The sage realized that he will never be able to learn the Vedas completely. Devendran then taught the sage “Savithri Vidhya” which contained the essence of all the three Vedas.

By referring to the Bharadwaja Pakshi as Anaichathan, Nachiar directs our attention to the above incident. She makes us realize that it is beyond our capacity to learn the Vedas completely. We can only learn the summary of the Vedas which is Thirupavai itself. This is why Thirupai is called as “Vedam anaithukum vithu” i.e. Thirupavai is the seed of Vedam. In 1 mango fruit we find one seed but if that seed is sowed we can get infinite number of mango fruits when the seed germinates and matures into a mango tree. Thus Thripavai is the “seed” we must learn in order to attain the infinite number of fruits which are the essence of the Vedas.
She addresses the girl as “Pei Penne” to indicate that the girl is overly enthusiastic and spends her time meditating upon Lord Krishna in solitude. By calling the girl as “pei” Nachiar calls her “selfish” because she refuses to share her divine experience with others. The word “pei” also shows us the girl’s enthusiasm in attaining the feet of the Lord.

kaasum piRappum kalakalappa(k) kai pErththu
vaasa naRum kuzhal aaychchiyar maththinaal
Osai paduththa thayiraravam kEttilaiyO

Picture from
‘Listen to the gopis churning butter!’ said Nachiar. ‘You can hear their jwellery jingle in tune to the churning sound.’

By kaasum pirappum Nachiar describes the wealthy status of the gopis. They are wearing jwellery given to them by their husband’s family (kaasum) as well as wearing jwellery given to them by their parents (pirappum).
Butter can only be churned early in the morning when the atmospheric temperature is low. Once the temperature increases butter will not form when curd is churned. Thus Andal Nachiar draws the girls attention to the churning noise to show her that it is really early in the morning.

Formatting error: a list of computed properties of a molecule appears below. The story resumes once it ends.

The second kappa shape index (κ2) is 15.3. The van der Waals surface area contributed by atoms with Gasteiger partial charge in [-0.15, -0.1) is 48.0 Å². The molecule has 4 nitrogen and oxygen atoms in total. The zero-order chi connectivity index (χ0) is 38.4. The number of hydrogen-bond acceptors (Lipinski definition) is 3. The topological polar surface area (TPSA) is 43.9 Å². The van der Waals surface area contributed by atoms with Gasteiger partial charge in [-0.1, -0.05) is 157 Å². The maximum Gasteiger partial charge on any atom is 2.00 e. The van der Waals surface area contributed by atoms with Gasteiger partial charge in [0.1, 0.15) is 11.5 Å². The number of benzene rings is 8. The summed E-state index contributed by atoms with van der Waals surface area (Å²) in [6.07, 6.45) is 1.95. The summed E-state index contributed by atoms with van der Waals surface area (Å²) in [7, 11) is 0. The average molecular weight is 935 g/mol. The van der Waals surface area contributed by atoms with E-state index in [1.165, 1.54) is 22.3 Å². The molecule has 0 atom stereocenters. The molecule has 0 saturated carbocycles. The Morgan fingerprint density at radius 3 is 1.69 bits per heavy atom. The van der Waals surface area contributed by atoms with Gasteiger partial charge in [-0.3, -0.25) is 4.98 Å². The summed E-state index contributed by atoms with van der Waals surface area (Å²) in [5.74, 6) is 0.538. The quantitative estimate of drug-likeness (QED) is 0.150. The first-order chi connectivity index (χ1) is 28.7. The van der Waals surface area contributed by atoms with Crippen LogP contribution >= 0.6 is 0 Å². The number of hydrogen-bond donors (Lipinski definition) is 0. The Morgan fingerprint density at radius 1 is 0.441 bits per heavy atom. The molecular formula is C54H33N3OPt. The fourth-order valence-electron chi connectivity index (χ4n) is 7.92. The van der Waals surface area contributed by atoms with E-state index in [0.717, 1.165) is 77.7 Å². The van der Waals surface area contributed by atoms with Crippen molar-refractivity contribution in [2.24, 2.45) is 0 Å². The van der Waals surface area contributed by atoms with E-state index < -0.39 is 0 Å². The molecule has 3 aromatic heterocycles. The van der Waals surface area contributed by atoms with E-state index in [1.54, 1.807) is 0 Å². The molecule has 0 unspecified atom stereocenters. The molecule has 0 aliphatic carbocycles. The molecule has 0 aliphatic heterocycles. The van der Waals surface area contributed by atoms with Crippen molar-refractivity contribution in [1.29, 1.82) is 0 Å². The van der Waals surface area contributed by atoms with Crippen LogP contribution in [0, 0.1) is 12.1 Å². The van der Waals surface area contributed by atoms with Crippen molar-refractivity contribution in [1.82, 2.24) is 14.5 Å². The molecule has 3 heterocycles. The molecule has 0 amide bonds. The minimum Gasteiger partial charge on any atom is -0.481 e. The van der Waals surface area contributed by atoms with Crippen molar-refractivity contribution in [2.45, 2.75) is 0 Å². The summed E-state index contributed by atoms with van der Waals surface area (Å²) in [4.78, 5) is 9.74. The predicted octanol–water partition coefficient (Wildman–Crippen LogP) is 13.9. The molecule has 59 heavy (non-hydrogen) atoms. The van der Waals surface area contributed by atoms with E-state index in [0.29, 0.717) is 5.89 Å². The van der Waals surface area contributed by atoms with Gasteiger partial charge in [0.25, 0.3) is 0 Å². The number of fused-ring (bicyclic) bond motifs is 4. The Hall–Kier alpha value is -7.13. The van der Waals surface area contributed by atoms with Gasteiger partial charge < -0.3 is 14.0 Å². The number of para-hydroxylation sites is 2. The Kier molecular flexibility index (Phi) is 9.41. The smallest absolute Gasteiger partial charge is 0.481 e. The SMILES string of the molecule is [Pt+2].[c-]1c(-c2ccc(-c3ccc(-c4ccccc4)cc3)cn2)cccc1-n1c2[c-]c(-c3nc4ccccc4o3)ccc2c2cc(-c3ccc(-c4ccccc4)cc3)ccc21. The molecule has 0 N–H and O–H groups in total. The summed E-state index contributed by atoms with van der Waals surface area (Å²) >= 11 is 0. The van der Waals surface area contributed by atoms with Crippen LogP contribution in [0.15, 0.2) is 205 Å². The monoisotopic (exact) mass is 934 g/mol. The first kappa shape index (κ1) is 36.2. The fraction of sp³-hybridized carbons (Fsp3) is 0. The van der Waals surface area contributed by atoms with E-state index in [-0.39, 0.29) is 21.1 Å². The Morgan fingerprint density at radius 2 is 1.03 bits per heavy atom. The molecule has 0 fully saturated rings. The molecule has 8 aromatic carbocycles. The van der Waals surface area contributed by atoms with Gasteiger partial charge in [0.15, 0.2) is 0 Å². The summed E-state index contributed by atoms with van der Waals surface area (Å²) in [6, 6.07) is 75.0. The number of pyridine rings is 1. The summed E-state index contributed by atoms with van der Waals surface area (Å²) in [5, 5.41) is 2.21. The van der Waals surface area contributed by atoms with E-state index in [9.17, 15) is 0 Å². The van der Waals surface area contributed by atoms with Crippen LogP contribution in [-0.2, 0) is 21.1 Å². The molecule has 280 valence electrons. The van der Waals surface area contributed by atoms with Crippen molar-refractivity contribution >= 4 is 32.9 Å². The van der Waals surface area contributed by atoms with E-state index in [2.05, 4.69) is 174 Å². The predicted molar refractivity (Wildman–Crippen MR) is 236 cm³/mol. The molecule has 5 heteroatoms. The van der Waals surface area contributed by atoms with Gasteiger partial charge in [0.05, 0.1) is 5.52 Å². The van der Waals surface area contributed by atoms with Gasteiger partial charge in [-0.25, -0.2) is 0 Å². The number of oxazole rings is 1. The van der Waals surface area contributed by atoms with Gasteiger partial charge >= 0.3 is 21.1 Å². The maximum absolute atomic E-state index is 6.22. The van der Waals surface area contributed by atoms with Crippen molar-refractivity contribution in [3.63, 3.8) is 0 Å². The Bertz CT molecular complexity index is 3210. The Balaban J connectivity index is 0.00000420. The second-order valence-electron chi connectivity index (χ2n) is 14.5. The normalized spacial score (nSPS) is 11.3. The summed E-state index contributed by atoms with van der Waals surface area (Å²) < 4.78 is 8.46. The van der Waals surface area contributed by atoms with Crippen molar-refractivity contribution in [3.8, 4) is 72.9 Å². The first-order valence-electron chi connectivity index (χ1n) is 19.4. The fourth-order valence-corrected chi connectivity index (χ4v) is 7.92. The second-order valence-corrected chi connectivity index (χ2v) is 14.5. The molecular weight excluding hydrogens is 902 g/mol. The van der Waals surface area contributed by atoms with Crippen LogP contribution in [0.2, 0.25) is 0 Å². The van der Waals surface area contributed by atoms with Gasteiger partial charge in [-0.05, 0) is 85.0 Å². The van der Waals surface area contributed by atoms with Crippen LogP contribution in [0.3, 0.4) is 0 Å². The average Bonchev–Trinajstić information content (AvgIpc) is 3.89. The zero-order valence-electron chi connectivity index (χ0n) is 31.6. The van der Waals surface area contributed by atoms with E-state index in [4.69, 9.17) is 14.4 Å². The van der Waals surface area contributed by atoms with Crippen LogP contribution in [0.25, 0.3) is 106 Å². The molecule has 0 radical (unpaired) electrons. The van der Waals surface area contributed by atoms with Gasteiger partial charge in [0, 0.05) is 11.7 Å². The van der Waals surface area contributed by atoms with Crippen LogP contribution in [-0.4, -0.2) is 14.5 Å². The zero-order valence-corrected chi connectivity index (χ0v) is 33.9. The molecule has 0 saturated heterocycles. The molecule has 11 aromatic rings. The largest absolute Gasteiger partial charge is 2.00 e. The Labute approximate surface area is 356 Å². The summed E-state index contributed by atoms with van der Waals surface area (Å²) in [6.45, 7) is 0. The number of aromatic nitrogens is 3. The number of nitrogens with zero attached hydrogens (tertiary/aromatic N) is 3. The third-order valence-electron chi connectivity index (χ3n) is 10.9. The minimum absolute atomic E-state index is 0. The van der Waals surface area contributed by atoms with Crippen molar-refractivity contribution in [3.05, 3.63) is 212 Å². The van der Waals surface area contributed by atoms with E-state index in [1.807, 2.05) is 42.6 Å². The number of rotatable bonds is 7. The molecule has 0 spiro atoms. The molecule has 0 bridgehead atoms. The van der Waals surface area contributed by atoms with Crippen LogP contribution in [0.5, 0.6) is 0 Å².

She further describes the gopis who are churning butter.
‘The gopis are churning butter with enthusiasm. Their hairdo comes loose and their sweet smelling hair frames their face!’
Andal Nachiar does not describe the gopis as wearing flowers in their coiffure but she tells us that the hair of the gopis is naturally sweet smelling. Thus through this pasuram she full filled the wish of Goddess Parvati by establishing that women have naturally fragrant hair.

Prior to the incarnation of Andal Nachiar, the Pandya kingdom was ruled by Vallabha Pandyan. Once, the king was strolling through the palace garden with his wife. He was surprised to see bees buzz over the queen’s hairdo and was amazed to see that she was not wearing any flowers on her hair. The king was a poet. He composed a poem to describe the incident and sang about the queen’s naturally fragrant hair.
The king then announced a contest. He explained the situation to the contestants and promised 1000 gold coins to anyone who guessed the verse the king had composed.
Dharmi was a poor priest who performed pooja for Somasundareswar. He was a bachelor. He wished to get married but lacked money to give dowry to the girl’s family. When he heard about the contest, he prayed to Somasundareswar to help him. Lord Shiva appeared before Dharmi in the guise of an old man and gave him the verse composed by the king. Dharmi went to the king’s court and was declared the winner. As the king was about to award him the prize, the king’s guru Nakkeeran objected stating that the verse was absurd because women do not have naturally fragrant hair. The king thus refused to award the prize and Dharmi lacked the skills to argue that he had fulfilled the conditions of the contest by guessing the verse composed by the king. Dharmi couldn’t be held responsible for the errors in the verse composed by the king.
A dejected Dharmi went back to the temple and Somasundareswar once again appeared before Dharmi. Upon hearing about the king’s refusal to award Dharmi the prize amount, Somasundareswar went to the king’s court and challenged Nakeeran. Lord Shiva did not argue that Dharmi had full filled the contest rules but instead asked Nakeeran to accept the fact that Goddess Parvati had naturally sweet smelling hair. To everyone’s dismay Nakeeran refused and was inturn cursed by Lord Shiva.